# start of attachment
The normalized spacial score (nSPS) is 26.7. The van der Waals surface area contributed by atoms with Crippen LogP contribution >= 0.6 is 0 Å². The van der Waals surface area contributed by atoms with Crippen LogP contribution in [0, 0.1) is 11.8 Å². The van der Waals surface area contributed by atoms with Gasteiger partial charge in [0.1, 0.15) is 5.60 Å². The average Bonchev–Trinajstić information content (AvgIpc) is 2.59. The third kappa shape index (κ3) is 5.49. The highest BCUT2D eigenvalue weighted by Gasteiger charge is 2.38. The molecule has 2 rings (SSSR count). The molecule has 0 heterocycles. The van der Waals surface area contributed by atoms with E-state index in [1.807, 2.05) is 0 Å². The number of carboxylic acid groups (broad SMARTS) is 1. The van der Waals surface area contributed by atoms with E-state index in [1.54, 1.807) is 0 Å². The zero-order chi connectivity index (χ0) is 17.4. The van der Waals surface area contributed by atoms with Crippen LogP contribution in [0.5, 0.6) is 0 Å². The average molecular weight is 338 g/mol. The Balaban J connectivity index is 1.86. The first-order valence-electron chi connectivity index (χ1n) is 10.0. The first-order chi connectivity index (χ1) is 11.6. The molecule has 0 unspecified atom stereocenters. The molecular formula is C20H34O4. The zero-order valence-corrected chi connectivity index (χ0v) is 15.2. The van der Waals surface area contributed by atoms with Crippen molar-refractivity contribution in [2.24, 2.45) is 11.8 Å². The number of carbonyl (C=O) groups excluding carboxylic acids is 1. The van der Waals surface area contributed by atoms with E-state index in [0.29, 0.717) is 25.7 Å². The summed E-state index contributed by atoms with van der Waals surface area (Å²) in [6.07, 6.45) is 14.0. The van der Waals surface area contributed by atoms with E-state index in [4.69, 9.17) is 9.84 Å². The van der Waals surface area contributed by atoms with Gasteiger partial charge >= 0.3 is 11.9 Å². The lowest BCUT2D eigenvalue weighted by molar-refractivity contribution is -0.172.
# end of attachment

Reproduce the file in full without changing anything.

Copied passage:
The normalized spacial score (nSPS) is 26.7. The van der Waals surface area contributed by atoms with Crippen LogP contribution >= 0.6 is 0 Å². The van der Waals surface area contributed by atoms with Crippen LogP contribution in [0, 0.1) is 11.8 Å². The van der Waals surface area contributed by atoms with Gasteiger partial charge in [0.1, 0.15) is 5.60 Å². The average Bonchev–Trinajstić information content (AvgIpc) is 2.59. The third kappa shape index (κ3) is 5.49. The highest BCUT2D eigenvalue weighted by Gasteiger charge is 2.38. The molecule has 2 rings (SSSR count). The molecule has 0 heterocycles. The van der Waals surface area contributed by atoms with E-state index in [1.807, 2.05) is 0 Å². The number of carboxylic acid groups (broad SMARTS) is 1. The van der Waals surface area contributed by atoms with E-state index in [1.54, 1.807) is 0 Å². The zero-order chi connectivity index (χ0) is 17.4. The van der Waals surface area contributed by atoms with Crippen LogP contribution in [0.5, 0.6) is 0 Å². The average molecular weight is 338 g/mol. The Balaban J connectivity index is 1.86. The first-order valence-electron chi connectivity index (χ1n) is 10.0. The first-order chi connectivity index (χ1) is 11.6. The molecule has 0 unspecified atom stereocenters. The molecular formula is C20H34O4. The zero-order valence-corrected chi connectivity index (χ0v) is 15.2. The van der Waals surface area contributed by atoms with Crippen molar-refractivity contribution in [2.24, 2.45) is 11.8 Å². The number of carbonyl (C=O) groups excluding carboxylic acids is 1. The van der Waals surface area contributed by atoms with E-state index in [0.29, 0.717) is 25.7 Å². The summed E-state index contributed by atoms with van der Waals surface area (Å²) in [6.07, 6.45) is 14.0. The van der Waals surface area contributed by atoms with E-state index in [4.69, 9.17) is 9.84 Å². The van der Waals surface area contributed by atoms with Gasteiger partial charge >= 0.3 is 11.9 Å². The lowest BCUT2D eigenvalue weighted by molar-refractivity contribution is -0.172.